Recycling is a way to turn unwanted materials into new ones. It helps to reduce the need for virgin raw materials in manufacture, as well as reducing the amount of waste for disposal. Recycling can also save energy, as reprocessing waste materials, such as glass or metal, often uses less energy than processing the raw materials initially.

Estimates vary but most believe people believe that around 40-50% of our household waste can be readily recycled. In 2008/9 the recycling rate in England was 37.6%. This figure includes composting of garden waste and reuse of items such as furniture.

Where recycling uses more resources (materials and energy) than making goods from scratch, it makes more sense to deal with the waste in a different way, for example to burn it and recover some of its intrinsic energy recovery which can replace energy produced from fossil fuels. This applies to items such as food-contaminated light weight packaging such as the wrapper round meat or cheese. To transport, sort and clean it to enable it to be recycled would take more energy and resources than the recycled material would yield.

What’s in your bin?

How much of the contents of our bin we could potentially recycle depends on the goods we purchase and throw away, as well as how carefully we separate the recyclable materials to keep them clean.

Clean separated materials are easier to recycle and can be sold for higher prices than materials which have been mixed up with rubbish. That is why most councils provide separate containers for recyclable materials. If old newspapers are used to catch drips from a paint pot, or to line a cat’s litter tray, they will not be suitable for recycling because they are too contaminated. Similarly mixing wet kitchen waste with other materials reduces the chance that they can be recycled.

Things such as newspapers, magazines, cardboard, metal cans, plastic bottles and glass (check what your local council collects) can either be put in the kerbside recycling collections or taken to your nearest Household Waste Recycling Centre.

The recycling process

We often say we have recycled our rubbish when in reality all we have done is put it out for the council to collect. That’s just the first stage of the process. Recycling is a multi-stage industrial process. The mixed recyclable materials collected through the kerbside recycling collection scheme, or delivered to a Household Waste Recycling Centre, are usually taken to a Materials Recycling Facility (MRF) where they are weighed, then sorted into type of material (paper, plastic etc). The sorting typically uses a mixture of mechanical and manual methods, with teams of people picking items from a moving conveyor belt. The sorted materials are then baled and transported to the appropriate reprocessing facility which, for example, might be a paper mill, a metals smelter or a glass manufacturer.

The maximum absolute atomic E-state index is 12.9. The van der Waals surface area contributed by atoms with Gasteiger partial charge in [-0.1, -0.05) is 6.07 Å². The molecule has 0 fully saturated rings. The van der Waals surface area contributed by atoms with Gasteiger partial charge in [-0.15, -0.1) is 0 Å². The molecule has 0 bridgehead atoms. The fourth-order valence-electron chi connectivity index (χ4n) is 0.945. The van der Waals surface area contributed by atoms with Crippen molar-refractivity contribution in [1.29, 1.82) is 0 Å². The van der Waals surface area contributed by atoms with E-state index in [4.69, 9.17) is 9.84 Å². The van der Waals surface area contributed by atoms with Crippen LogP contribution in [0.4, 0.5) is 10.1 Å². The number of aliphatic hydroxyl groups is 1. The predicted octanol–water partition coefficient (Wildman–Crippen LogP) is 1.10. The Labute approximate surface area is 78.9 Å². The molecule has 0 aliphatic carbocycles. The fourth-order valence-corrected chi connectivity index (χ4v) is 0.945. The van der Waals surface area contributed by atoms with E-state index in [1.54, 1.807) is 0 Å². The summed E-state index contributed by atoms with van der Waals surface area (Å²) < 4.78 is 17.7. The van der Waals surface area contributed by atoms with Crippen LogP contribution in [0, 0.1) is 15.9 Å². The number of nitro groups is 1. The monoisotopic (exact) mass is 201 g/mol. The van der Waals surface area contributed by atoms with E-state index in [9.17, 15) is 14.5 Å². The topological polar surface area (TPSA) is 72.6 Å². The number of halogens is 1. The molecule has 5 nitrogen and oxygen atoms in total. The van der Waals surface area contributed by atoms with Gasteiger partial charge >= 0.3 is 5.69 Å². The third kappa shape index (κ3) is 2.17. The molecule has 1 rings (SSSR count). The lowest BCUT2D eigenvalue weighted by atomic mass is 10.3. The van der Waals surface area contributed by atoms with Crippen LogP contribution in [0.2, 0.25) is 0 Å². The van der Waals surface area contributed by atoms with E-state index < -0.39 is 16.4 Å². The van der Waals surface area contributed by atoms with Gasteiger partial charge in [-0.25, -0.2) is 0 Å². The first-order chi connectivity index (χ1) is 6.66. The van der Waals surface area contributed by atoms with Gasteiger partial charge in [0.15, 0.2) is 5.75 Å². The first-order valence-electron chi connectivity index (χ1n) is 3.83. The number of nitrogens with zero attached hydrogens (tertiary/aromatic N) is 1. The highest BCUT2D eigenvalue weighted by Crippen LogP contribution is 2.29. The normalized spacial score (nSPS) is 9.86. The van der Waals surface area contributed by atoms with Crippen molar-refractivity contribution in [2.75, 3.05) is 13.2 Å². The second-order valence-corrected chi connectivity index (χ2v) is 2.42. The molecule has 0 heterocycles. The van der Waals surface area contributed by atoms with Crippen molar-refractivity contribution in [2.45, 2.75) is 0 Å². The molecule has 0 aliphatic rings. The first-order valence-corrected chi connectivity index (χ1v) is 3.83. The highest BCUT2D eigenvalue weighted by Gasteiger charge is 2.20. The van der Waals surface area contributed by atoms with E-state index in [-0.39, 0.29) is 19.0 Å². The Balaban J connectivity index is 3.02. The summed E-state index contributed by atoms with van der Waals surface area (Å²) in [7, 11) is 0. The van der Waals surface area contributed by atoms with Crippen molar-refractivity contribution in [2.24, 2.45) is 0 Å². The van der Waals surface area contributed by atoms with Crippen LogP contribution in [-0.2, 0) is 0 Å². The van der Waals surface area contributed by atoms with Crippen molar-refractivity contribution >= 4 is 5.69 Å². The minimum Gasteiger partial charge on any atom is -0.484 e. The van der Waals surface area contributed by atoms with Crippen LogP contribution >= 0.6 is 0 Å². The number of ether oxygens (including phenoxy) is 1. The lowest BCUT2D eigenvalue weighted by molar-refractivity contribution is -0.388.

The reprocessing facility needs to be specially adapted to handle this ‘secondary’ material which is more variable in nature than virgin materials. It is not usually possible to handle collected secondary materials in the same manufacturing process as virgin materials, which means that using recycled material to make new goods involves additional investment in equipment.

Once the recycled material has been processed into, say, new paper or glass, and used to print newspapers or filled with drinks, it is delivered to shops where someone must buy it – only then has the recycling ‘loop’ taken place.

Why can’t we recycle 100% of household waste?

That is just not feasible because of the variable nature of our waste – as a look in your bin will show. There’s not much we can do with things like sticky meat wrappings, broken toys, old biros, stripped wallpaper and fish bones.

Achieving higher recycling needs householders to separate out all the materials which could be recycled or composted, to stop them being contaminated by other waste. Even people who are already putting out material for recycling can usually sort out more, or do so more often. If everyone separated all their metals, glass, plastic bottles, paper, cardboard and green waste we could achieve really high recycling rates – but never 100%.

Packaging and Recycling

Over 60% of all UK packaging used by households and industry is recycled. This includes sales packaging (that protects the goods we buy), secondary packaging (that groups sales packaging together) and transport packaging.

Councils provide collection schemes, through kerbside collection, banks and recycling centres for more than 85% of sales packaging.